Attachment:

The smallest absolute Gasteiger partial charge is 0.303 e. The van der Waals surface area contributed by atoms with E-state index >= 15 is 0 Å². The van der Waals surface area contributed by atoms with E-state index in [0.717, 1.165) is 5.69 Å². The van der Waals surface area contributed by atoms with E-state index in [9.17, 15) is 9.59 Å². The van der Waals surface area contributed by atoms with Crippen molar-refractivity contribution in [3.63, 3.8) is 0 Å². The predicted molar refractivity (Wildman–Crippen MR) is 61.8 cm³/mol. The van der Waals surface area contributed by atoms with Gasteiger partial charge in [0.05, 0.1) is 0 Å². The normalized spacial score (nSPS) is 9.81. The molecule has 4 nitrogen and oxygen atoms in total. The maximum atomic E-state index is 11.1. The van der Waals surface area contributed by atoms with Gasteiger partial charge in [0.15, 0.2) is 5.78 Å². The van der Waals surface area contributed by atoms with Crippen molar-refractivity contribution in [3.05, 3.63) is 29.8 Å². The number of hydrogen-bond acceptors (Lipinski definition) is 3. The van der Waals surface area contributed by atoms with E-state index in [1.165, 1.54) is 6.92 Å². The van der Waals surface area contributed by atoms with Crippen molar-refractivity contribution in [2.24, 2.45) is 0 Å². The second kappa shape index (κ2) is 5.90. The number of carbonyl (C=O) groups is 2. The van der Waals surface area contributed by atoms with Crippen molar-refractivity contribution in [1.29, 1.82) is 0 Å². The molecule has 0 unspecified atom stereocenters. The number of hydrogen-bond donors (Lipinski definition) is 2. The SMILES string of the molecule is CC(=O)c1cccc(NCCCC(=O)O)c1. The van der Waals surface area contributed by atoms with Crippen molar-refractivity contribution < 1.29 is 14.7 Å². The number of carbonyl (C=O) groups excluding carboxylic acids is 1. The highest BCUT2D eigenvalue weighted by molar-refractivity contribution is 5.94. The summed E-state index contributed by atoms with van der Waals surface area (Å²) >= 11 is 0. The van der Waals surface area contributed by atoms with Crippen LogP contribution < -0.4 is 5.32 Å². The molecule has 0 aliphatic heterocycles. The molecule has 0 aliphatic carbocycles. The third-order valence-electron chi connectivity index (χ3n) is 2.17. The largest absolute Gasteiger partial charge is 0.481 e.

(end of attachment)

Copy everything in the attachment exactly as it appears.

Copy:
The smallest absolute Gasteiger partial charge is 0.303 e. The van der Waals surface area contributed by atoms with E-state index >= 15 is 0 Å². The van der Waals surface area contributed by atoms with E-state index in [0.717, 1.165) is 5.69 Å². The van der Waals surface area contributed by atoms with E-state index in [9.17, 15) is 9.59 Å². The van der Waals surface area contributed by atoms with Crippen molar-refractivity contribution in [3.63, 3.8) is 0 Å². The predicted molar refractivity (Wildman–Crippen MR) is 61.8 cm³/mol. The van der Waals surface area contributed by atoms with Gasteiger partial charge in [0.05, 0.1) is 0 Å². The normalized spacial score (nSPS) is 9.81. The molecule has 4 nitrogen and oxygen atoms in total. The maximum atomic E-state index is 11.1. The van der Waals surface area contributed by atoms with Gasteiger partial charge in [0.15, 0.2) is 5.78 Å². The van der Waals surface area contributed by atoms with Crippen molar-refractivity contribution in [3.05, 3.63) is 29.8 Å². The number of hydrogen-bond acceptors (Lipinski definition) is 3. The van der Waals surface area contributed by atoms with E-state index in [1.165, 1.54) is 6.92 Å². The van der Waals surface area contributed by atoms with Crippen molar-refractivity contribution in [2.24, 2.45) is 0 Å². The second kappa shape index (κ2) is 5.90. The number of carbonyl (C=O) groups is 2. The van der Waals surface area contributed by atoms with Crippen molar-refractivity contribution in [1.29, 1.82) is 0 Å². The molecule has 0 unspecified atom stereocenters. The number of hydrogen-bond donors (Lipinski definition) is 2. The SMILES string of the molecule is CC(=O)c1cccc(NCCCC(=O)O)c1. The van der Waals surface area contributed by atoms with Crippen molar-refractivity contribution < 1.29 is 14.7 Å². The number of carbonyl (C=O) groups excluding carboxylic acids is 1. The highest BCUT2D eigenvalue weighted by molar-refractivity contribution is 5.94. The summed E-state index contributed by atoms with van der Waals surface area (Å²) >= 11 is 0. The van der Waals surface area contributed by atoms with Crippen LogP contribution < -0.4 is 5.32 Å². The molecule has 0 aliphatic heterocycles. The molecule has 0 aliphatic carbocycles. The third-order valence-electron chi connectivity index (χ3n) is 2.17. The largest absolute Gasteiger partial charge is 0.481 e.